Yet, though all this must be and generally on foot. Swift was usually allowed, Pope should have taken care not the butt of the company, and if a trick to leave his errors upon record against was played, he was always the sufferer. him, or put it in the power of envy to | The whole party once agreed to walk tax his friend with faults that do not down to the house of Lord B-, who appear in what he has left to the world. is still living, and whose seat is about A poet has a right to expect the same twelve miles from town. As every one secrecy in his friend as in his confessor; agreed to make the best of his way, Świst, the sins he discovers are not divulged for who was remarkable for walking, soon punishment, but pardon. Indeed, Pope left the rest behind him, fully resolved, is almost inexcusable in this instance, as upon his arrival, to choose the very best what he seems to condemn in one place bed for himself, for that was his custom. he very much applauds in another. In In the meantime Parnell was determined one of the letters from him to Parnell, to prevent his intentions, and taking horse, above mentioned, he treats the Life of arrived at Lord B—'s by another way, Homer with much greater respect, and long before him. Having apprized his seems to say, that the prose is excellent lordship of Swift's design, it was resolved in its kind. must be confessed, how at any rate to keep him out of the house; ever, that he is by no means inconsistent; but how to effect this was the question. what he says in both places may very Swift never had the small-pox, and was easily be reconciled to truth; but who very much afraid of catching it; as soon, can defend his candour and sincerity? therefore, as he appeared striding along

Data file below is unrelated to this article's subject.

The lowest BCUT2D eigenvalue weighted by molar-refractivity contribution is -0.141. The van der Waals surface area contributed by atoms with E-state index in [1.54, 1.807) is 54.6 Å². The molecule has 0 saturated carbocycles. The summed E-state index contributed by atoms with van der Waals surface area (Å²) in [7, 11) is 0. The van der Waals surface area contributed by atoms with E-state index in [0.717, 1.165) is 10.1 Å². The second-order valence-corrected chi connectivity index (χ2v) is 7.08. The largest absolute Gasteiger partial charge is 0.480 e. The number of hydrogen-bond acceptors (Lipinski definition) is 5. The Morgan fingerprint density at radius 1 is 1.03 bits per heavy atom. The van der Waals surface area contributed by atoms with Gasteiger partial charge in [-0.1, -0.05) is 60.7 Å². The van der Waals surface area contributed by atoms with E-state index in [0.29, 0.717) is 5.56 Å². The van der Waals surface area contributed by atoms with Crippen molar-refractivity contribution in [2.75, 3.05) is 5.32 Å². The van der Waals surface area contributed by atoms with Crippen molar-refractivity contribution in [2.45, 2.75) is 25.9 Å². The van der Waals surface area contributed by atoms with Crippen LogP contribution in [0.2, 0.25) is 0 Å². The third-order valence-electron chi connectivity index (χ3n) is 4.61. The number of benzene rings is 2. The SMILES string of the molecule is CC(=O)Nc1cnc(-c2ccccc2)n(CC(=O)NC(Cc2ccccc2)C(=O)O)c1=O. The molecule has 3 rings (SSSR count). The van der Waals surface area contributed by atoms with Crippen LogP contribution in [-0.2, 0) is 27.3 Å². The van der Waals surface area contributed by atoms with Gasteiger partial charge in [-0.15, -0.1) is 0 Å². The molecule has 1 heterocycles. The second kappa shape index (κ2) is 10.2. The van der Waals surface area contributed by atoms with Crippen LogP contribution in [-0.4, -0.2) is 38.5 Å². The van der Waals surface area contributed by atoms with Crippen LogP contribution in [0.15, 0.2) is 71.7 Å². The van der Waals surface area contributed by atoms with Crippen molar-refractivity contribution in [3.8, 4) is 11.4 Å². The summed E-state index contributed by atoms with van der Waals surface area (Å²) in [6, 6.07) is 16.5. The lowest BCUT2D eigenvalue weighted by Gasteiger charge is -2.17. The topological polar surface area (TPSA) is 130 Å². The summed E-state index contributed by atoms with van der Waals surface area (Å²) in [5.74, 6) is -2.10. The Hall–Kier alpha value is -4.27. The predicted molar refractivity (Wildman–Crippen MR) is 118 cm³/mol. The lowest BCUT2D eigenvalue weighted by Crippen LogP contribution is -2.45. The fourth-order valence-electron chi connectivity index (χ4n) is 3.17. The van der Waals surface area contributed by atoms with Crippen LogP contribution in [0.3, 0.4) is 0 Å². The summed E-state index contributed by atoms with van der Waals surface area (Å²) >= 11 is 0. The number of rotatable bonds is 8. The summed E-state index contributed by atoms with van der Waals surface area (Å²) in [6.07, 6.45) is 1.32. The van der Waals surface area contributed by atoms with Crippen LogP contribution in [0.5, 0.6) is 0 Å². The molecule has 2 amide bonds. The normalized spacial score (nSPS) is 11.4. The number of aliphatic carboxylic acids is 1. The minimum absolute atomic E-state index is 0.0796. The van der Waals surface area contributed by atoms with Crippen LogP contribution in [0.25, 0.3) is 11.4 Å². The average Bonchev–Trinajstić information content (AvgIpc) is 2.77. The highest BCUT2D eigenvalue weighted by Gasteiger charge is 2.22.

It would be hard, however, to suppose at some distance from the house, one of that there was no real friendship be his lordship's servants was despatched to tween these great men. The benevolence inform him that the small-pox was then of Parnell's disposition remains unim- making great ravages in the family, but peached; and Pope, though subject to that there was a summer-house with a starts of passion and envy, yet never field-bed at his service, at the end of the missed an opportunity of being truly garden. There the disappointed Dean serviceable to him. The commerce be- was obliged to retire, and take a cold tween them was carried on to the common supper that was sent out to him, while interest of both. When Pope had a Mis the rest were feasting within. However, cellany to publish, he applied to Parnell at last they took compassion on him; and for poetical assistance, and the latter as upon his promising never to choose the implicitly submitted to him for correction. best bed again, they permitted him to Thus they mutually advanced each other's make one of the company, interest or fame, and grew stronger by There is something satisfactory in these conjunction. Nor was Pope the only accounts of the follies of the wise : they person to whom Parnell had recourse for give a natural air to the picture, and reassistance. We learn from Swift's letters concile us to our own. There have been to Stella that he submitted his pieces to few poetical societies more talked of, or all his friends, and readily adopted their productive of a greater variety of whimalterations. Swift, among the number, sical conceits, than this of the Scribblerus was very useful to him in that particular; Club, but how long it lasted I cannot and care has been taken that the world exactly determine. The whole of Parnell's should not remain ignorant of the obli- poetical existence was not of more than gation.